Security and Sourcing: Whether for nationalistic, regional, human rights, or product safety reasons, consumers have recently gained an acute curiosity about where their products originate. And, as noted in such infamous and diverse examples as Mattel's difficulties with lead paint last year and our difficulties with tomatoes this summer, the ability to track the exact route that a product takes from initial mining or seeding through final delivery can be very important. Simplifying and shortening this process through moving production closer to the end consumer market can provide as much of a marketing advantage as a risk-management strategy for manufacturers.
Rising oil costs are very likely to cause manufacturers and distributors to move their facilities closer to population centers as a cost-cutting measure. Proctor and Gamble has announced that they are developing strategies to do exactly this, using some of their Chinese facilities as a test-bed. The company has already noted that this is only the first step in moving toward a more decentralized and customer-market-oriented manufacturing and distribution location strategy.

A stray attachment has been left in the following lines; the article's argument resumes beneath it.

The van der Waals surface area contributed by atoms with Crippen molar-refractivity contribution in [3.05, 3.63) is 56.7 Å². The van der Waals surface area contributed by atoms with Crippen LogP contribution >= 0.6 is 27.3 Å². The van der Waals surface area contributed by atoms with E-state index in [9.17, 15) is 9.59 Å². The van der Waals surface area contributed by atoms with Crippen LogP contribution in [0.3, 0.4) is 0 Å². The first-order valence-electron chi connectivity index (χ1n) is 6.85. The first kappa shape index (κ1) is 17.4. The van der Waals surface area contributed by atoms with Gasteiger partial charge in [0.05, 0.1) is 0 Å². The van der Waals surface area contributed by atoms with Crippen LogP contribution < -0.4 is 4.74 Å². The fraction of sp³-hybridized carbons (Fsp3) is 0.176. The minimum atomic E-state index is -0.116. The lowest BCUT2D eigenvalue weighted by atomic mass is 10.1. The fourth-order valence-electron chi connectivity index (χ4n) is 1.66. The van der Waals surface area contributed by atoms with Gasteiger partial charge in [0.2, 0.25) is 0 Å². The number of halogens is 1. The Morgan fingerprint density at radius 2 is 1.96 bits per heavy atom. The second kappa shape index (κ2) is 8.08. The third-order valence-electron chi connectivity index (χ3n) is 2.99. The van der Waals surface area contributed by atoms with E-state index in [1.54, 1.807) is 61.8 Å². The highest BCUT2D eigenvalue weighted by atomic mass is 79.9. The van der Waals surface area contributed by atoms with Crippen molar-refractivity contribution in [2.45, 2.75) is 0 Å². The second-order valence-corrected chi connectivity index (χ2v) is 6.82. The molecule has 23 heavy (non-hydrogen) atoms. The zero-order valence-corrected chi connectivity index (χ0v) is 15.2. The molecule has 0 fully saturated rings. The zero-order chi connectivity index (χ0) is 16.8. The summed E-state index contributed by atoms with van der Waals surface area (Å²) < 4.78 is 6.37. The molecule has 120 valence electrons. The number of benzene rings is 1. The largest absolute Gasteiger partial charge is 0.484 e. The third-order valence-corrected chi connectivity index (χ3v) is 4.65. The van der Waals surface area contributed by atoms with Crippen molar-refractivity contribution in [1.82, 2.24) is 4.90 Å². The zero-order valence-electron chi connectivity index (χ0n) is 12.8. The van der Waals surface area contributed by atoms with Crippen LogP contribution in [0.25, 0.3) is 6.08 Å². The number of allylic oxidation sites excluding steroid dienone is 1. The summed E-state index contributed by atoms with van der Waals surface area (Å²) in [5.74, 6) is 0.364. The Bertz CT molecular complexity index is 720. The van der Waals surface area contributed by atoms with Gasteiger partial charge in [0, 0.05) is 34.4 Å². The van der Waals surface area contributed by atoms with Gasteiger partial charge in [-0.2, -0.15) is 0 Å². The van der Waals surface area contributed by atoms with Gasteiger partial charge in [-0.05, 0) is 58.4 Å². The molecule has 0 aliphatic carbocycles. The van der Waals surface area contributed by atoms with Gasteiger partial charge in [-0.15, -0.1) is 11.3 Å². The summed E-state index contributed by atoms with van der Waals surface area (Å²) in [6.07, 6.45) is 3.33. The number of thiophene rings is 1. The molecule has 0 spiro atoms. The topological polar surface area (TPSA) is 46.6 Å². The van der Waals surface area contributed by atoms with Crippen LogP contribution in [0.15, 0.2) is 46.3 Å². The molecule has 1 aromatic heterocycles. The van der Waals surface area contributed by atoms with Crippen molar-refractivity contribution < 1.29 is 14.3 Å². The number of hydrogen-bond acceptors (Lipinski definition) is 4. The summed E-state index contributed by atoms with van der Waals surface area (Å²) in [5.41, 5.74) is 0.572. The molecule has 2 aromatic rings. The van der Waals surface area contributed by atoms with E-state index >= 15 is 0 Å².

Likewise, Wal-Mart recently announced a new strategy for sourcing food products for its mega centers. As part of a larger initiative to broaden its offerings, the retailer is moving toward buying more of its produce directly in local markets and from local farmers. In addition to providing more local flavor to the food offerings, this also gains the company a host of cost and product-safety advantages.
In sum, some measurable advantages have evolved for locating more manufacturing and distribution in close proximity to the direct zones of consumption. Even so, it's important to note the sensitivity of these decisions to environmental and economic changes. Certainly, we did not foresee the circumstances that would push for on-shoring even a short five years ago. Given the compelling dynamics outlined above, it is important to remember that times change, and remaining flexible is the best strategy.